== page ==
When I stopped to browse through a box of books marked “C. S. Lewis” at a used bookshop, the store owner appeared. As we chatted about the available titles, I wondered if he might be interested in the faith that inspired much of Lewis’ writing. I prayed silently for guidance. Information from a biography came to mind, and we began to discuss how C. S. Lewis’ character pointed to God. In the end, I was thankful that a quick prayer had reoriented our conversation to spiritual matters.   

Nehemiah paused to pray before a pivotal moment in a conversation with King Artaxerxes in Persia. The king had asked how he could help Nehemiah, who was distraught over Jerusalem’s destruction. Nehemiah was the king’s servant and therefore in no position to ask for favors, but he needed one—a big one. He wanted to restore Jerusalem. So, he “prayed to the God of heaven” before asking to leave his job so he could reestablish the city (Nehemiah 2:4–5). The king consented and even agreed to help Nehemiah make travel arrangements and procure timber for the project.

The Bible encourages us to pray “on all occasions with all kinds of prayers and requests” (Ephesians 6:18). This includes moments when we need courage, self-control, or sensitivity. Praying before we speak helps us give God control of our attitude and our words.

How might He want to direct your words today? Ask Him and find out!

By:  Jennifer Benson Schuldt

Reflect & Pray

What patterns of speech do you need God’s help to change? What types of situations in your life could benefit most from prayer?

Dear God, I surrender my words to You. Use them for Your glory. Help them to inspire and encourage others.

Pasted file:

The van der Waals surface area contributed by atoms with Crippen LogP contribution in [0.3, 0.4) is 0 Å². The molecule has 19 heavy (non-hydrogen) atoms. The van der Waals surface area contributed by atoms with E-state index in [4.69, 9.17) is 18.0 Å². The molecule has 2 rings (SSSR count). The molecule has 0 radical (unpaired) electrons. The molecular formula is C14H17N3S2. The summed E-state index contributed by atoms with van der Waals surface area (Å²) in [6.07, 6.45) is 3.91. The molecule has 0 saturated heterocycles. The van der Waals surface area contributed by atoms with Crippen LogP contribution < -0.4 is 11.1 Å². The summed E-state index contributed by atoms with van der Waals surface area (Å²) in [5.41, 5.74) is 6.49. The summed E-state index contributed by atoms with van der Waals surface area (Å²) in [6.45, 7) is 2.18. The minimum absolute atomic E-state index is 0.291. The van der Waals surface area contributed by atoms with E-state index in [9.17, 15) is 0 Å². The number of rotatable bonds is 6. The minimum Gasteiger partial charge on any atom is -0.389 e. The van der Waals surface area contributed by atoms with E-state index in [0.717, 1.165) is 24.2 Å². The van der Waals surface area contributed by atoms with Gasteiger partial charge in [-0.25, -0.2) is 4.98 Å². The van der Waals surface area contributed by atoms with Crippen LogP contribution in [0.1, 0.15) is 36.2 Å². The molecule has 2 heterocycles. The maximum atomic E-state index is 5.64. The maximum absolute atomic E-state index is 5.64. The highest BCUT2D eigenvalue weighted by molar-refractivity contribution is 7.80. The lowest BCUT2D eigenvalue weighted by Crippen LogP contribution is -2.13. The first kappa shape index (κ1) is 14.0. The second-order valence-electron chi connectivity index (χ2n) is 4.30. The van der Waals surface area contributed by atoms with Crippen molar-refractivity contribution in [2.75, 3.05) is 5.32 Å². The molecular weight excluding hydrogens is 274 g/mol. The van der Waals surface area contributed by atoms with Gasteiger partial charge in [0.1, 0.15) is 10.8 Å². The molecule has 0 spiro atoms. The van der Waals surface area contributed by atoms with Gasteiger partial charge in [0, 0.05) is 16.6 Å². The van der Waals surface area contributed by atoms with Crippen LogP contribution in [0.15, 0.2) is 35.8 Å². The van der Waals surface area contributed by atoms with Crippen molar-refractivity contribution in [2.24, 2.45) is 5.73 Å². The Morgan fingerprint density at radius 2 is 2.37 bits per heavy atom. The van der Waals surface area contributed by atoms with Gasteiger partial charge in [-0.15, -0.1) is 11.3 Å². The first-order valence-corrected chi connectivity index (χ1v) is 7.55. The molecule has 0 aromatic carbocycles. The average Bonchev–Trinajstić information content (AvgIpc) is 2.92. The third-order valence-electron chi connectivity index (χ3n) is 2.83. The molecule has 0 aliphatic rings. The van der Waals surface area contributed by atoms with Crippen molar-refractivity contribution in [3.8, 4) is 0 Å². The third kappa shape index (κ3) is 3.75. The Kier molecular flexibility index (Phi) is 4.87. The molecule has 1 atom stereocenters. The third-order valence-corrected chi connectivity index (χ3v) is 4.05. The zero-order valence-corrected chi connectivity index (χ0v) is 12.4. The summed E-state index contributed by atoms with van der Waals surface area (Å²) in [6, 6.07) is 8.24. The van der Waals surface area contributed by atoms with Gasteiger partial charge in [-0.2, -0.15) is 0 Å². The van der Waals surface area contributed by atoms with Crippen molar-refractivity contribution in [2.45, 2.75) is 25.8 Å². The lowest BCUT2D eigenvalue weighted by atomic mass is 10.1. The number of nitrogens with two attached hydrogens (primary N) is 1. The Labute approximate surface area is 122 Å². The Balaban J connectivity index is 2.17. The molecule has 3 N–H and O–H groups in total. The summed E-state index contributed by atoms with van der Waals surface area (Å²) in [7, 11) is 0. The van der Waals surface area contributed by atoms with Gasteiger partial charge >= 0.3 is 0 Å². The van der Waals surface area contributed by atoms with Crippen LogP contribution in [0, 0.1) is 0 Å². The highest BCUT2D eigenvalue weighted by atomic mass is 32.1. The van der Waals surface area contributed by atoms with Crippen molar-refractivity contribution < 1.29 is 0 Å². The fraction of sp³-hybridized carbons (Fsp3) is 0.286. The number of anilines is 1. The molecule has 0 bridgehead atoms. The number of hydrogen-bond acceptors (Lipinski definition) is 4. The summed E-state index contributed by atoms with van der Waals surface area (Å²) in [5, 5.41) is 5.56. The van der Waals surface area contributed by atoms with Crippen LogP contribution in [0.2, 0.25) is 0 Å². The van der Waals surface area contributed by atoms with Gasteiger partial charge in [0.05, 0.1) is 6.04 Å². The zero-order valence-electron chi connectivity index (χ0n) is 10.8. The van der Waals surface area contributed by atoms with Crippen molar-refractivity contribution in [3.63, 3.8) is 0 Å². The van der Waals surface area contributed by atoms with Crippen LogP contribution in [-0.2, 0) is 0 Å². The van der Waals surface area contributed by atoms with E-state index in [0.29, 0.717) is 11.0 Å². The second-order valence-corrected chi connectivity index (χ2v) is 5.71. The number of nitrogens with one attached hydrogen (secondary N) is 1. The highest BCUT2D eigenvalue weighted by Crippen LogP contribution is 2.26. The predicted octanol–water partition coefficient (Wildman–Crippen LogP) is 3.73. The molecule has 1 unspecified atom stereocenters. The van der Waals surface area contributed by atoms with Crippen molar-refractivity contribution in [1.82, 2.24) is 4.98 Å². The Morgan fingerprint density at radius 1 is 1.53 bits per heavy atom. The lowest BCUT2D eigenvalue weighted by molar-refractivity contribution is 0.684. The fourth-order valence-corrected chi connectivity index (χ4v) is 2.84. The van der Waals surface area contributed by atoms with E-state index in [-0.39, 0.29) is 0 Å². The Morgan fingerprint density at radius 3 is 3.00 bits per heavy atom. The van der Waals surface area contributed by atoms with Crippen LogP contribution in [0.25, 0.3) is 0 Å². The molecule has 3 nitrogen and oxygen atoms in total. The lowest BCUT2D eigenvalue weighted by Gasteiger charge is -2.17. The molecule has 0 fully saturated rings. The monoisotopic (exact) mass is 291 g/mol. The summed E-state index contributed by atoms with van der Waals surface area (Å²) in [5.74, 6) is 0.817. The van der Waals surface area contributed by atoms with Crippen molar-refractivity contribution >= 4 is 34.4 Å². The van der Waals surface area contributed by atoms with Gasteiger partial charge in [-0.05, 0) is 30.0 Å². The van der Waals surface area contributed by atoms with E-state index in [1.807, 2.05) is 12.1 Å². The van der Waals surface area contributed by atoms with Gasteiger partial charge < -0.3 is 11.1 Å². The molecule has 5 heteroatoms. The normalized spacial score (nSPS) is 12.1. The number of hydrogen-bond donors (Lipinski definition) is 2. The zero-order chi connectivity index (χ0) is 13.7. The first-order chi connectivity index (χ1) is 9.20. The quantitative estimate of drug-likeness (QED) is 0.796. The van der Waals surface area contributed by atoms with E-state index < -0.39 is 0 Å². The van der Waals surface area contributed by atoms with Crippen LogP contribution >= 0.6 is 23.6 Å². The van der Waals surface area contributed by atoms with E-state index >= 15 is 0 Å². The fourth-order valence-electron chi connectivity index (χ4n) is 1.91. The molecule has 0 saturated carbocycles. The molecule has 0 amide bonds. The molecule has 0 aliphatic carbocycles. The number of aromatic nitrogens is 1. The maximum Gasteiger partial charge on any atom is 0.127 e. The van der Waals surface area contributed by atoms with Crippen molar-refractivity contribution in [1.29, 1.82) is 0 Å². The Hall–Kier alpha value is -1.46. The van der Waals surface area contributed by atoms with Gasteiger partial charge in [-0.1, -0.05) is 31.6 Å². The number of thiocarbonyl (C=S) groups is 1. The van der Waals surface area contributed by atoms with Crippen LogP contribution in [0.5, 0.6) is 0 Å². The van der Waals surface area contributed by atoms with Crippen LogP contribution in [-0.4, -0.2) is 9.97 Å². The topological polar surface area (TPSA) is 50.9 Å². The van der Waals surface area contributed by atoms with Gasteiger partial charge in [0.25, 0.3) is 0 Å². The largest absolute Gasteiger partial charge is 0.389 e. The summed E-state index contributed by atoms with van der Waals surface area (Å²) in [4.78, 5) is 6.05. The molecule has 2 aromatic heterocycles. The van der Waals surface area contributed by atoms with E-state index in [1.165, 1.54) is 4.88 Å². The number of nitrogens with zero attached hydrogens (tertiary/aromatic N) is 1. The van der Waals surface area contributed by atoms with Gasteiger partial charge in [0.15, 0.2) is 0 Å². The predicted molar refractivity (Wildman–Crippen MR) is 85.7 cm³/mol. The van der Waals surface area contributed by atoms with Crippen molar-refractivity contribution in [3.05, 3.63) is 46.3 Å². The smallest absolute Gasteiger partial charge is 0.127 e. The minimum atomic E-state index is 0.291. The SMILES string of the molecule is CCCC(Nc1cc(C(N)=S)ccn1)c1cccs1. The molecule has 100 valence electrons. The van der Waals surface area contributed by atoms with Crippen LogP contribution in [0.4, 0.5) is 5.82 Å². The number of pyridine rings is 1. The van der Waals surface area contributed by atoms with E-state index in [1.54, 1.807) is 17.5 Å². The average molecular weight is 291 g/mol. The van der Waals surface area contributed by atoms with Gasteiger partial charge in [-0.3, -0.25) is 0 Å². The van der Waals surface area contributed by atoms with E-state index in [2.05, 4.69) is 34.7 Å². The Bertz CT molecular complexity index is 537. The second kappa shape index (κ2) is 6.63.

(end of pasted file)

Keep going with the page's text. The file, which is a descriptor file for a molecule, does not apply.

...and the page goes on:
To learn more about the act of prayer.

http://www.odb.org

Our Daily Bread — A Worthwhile Wait

Bible in a Year:

The Lord longs to be gracious to you . . . . Blessed are all who wait for him!

Isaiah 30:18

Today’s Scripture & Insight:

Isaiah 30:15–19

Stuck in a stressful job with long hours and an unreasonable boss, James wished he could quit. But he had a mortgage, a wife, and a young child to take care of. He was tempted to resign anyway, but his wife reminded him: “Let’s hang on and see what God will give us.”

Many months later, their prayers were answered. James found a new job that he enjoyed and gave him more time with the family. “Those months were long,” he told me, “but I’m glad I waited for God’s plan to unfold in His time.”

Waiting for God’s help in the midst of trouble is hard; it can be tempting to try to find our own solution first. The Israelites did just that: under threat from their enemies, they sought help from Egypt instead of turning to God (Isaiah 30:2). But God told them that if they would repent and put their trust in Him, they would find strength and salvation (v. 15). In fact, He added, “the Lord longs to be gracious to you” (v. 18).

Waiting for God takes faith and patience. But when we see His answer at the end of it all, we’ll realize it was worth it: “Blessed are all who wait for him!” (v. 18). And what’s even more amazing, God is waiting for us to come to Him!

By:  Leslie Koh

Reflect & Pray

What prayer request has you waiting on God? How can you meditate on His faithfulness as you seek His answer?

Father, give me the patience to wait for Your answer. I know You’re a good and loving God whose timing and will are always perfect.

Learn more about waiting.

http://www.odb.org